For the most serious disciples, fencing is more than just fancy swordsmanship. It is the western counterpart to the eastern discipline of martial arts, but still requires the same level of inner courage and willed fortitude from the student.
Nowhere else in Philadelphia do these students emerge more continuously than in the Fencing Academy of Philadelphia.
Masters, or the maestro, a title only given to the highly elite swordfighters, began fencing at the age of 14 but did not seriously start training until he was 19.
In 1989, Masters took over a small fencing program after moving to Philadelphia. Within the past 26 years, the academy has grown from 15 students to over 300. Class sizes currently range between three to five on the weekdays and up to 20 on the weekends.
“I just believe that fencing can be a business,” Leonard said. “When I first started the academy, there were only a few other for-profit businesses in fencing. I always believed that fencing could be a commercial sport just like tennis or anything else.”
Students who have trained at the academy have gone on to compete for the U.S. World teams for 14 and under, 16 and over, and even 70 and over.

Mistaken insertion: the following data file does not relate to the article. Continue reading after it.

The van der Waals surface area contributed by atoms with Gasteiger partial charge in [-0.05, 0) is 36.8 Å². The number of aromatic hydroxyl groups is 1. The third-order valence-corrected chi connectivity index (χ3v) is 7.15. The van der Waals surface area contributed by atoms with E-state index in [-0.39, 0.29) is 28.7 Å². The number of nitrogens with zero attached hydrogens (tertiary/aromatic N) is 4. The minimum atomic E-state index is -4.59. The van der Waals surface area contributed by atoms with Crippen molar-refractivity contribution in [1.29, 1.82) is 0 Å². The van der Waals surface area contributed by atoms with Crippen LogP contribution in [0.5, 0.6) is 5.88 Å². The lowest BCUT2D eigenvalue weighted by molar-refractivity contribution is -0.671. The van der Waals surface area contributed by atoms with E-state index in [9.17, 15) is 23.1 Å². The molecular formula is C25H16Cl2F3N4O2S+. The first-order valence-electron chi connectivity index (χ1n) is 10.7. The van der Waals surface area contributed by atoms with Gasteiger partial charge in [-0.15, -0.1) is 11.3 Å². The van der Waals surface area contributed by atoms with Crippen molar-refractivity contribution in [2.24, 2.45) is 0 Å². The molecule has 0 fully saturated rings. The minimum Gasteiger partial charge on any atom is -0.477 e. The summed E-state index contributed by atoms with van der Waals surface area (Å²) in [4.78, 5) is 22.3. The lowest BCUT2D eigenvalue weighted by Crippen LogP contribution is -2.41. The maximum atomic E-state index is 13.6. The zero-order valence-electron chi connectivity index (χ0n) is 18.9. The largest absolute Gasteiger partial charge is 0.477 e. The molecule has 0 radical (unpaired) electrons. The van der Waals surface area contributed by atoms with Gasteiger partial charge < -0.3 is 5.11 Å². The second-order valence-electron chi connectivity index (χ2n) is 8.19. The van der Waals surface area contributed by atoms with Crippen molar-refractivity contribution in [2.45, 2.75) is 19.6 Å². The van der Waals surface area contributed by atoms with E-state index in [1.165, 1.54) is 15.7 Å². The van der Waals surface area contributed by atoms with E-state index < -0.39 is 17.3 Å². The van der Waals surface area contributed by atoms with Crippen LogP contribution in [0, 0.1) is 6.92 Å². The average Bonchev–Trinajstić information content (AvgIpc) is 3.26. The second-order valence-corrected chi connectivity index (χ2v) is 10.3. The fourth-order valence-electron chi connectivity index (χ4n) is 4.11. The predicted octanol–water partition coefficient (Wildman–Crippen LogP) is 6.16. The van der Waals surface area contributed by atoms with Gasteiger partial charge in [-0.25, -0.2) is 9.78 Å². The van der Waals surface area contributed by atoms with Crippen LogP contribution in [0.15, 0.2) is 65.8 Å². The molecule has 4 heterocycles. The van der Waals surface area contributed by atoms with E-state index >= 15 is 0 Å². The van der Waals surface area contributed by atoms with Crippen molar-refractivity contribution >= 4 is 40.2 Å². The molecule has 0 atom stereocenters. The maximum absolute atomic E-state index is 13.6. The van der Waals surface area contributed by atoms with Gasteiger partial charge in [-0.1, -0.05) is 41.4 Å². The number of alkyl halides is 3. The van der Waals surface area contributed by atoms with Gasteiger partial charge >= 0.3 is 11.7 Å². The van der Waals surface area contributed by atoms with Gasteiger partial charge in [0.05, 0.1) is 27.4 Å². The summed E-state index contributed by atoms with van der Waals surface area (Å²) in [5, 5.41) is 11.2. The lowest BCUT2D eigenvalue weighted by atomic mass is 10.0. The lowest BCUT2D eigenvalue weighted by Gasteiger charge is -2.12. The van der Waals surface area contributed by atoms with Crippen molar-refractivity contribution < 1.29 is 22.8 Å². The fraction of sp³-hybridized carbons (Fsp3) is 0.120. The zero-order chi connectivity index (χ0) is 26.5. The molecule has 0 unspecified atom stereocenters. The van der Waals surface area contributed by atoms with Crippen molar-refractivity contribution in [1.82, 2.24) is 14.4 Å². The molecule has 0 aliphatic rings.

“Mark fosters a very nurturing program,” assistant coach Patrick Mifflin said.
Mifflin, 26, became exposed to fencing as an undergraduate student at Temple University.
Ultimately, Masters argues, that the highest level of personal experience that can be attained is through the flow state. When an athlete reaches the flow state he enters a level that is transcendental and sublime, which Masters describes as being akin to religious prayers when one is fully immersed towards performing a particular activity. Masters believes that the flow state is accessible more easily and frequently in fencing which is why he finds so much enjoyment in teaching the combat sport.
“It’s also just a great workout,” Masters said, “and nothing reduces stress more than actually hitting somebody!”
– Text, video and images by Naveed Ahsan